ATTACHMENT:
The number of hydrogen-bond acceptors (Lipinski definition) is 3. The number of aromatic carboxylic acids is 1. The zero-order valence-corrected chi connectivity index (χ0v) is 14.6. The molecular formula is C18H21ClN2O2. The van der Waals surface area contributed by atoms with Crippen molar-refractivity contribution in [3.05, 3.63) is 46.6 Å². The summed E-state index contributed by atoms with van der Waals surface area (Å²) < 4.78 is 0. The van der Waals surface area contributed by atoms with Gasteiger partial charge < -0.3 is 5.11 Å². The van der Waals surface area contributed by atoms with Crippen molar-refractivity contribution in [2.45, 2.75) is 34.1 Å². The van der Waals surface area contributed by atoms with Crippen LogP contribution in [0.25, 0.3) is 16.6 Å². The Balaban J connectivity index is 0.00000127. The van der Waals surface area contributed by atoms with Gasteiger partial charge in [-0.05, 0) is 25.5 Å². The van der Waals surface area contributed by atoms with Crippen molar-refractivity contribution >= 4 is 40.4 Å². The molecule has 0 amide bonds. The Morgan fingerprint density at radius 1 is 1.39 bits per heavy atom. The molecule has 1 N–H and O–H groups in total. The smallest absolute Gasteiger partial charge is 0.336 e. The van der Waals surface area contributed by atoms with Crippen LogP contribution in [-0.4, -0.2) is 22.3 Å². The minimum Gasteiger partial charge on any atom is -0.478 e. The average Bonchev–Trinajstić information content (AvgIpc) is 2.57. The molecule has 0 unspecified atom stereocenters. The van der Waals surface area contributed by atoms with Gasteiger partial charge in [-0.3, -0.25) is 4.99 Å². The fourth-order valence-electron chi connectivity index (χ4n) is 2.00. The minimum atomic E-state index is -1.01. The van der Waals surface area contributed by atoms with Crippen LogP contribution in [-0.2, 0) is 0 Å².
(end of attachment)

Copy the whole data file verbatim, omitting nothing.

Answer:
The number of hydrogen-bond acceptors (Lipinski definition) is 3. The number of aromatic carboxylic acids is 1. The zero-order valence-corrected chi connectivity index (χ0v) is 14.6. The molecular formula is C18H21ClN2O2. The van der Waals surface area contributed by atoms with Crippen molar-refractivity contribution in [3.05, 3.63) is 46.6 Å². The summed E-state index contributed by atoms with van der Waals surface area (Å²) < 4.78 is 0. The van der Waals surface area contributed by atoms with Gasteiger partial charge < -0.3 is 5.11 Å². The van der Waals surface area contributed by atoms with Crippen molar-refractivity contribution in [2.45, 2.75) is 34.1 Å². The van der Waals surface area contributed by atoms with Crippen LogP contribution in [0.25, 0.3) is 16.6 Å². The Balaban J connectivity index is 0.00000127. The van der Waals surface area contributed by atoms with Gasteiger partial charge in [-0.05, 0) is 25.5 Å². The van der Waals surface area contributed by atoms with Crippen molar-refractivity contribution >= 4 is 40.4 Å². The molecule has 0 amide bonds. The Morgan fingerprint density at radius 1 is 1.39 bits per heavy atom. The molecule has 1 N–H and O–H groups in total. The smallest absolute Gasteiger partial charge is 0.336 e. The van der Waals surface area contributed by atoms with Crippen LogP contribution in [-0.4, -0.2) is 22.3 Å². The minimum Gasteiger partial charge on any atom is -0.478 e. The average Bonchev–Trinajstić information content (AvgIpc) is 2.57. The molecule has 0 unspecified atom stereocenters. The van der Waals surface area contributed by atoms with Gasteiger partial charge in [-0.3, -0.25) is 4.99 Å². The fourth-order valence-electron chi connectivity index (χ4n) is 2.00. The minimum atomic E-state index is -1.01. The van der Waals surface area contributed by atoms with Crippen LogP contribution in [-0.2, 0) is 0 Å².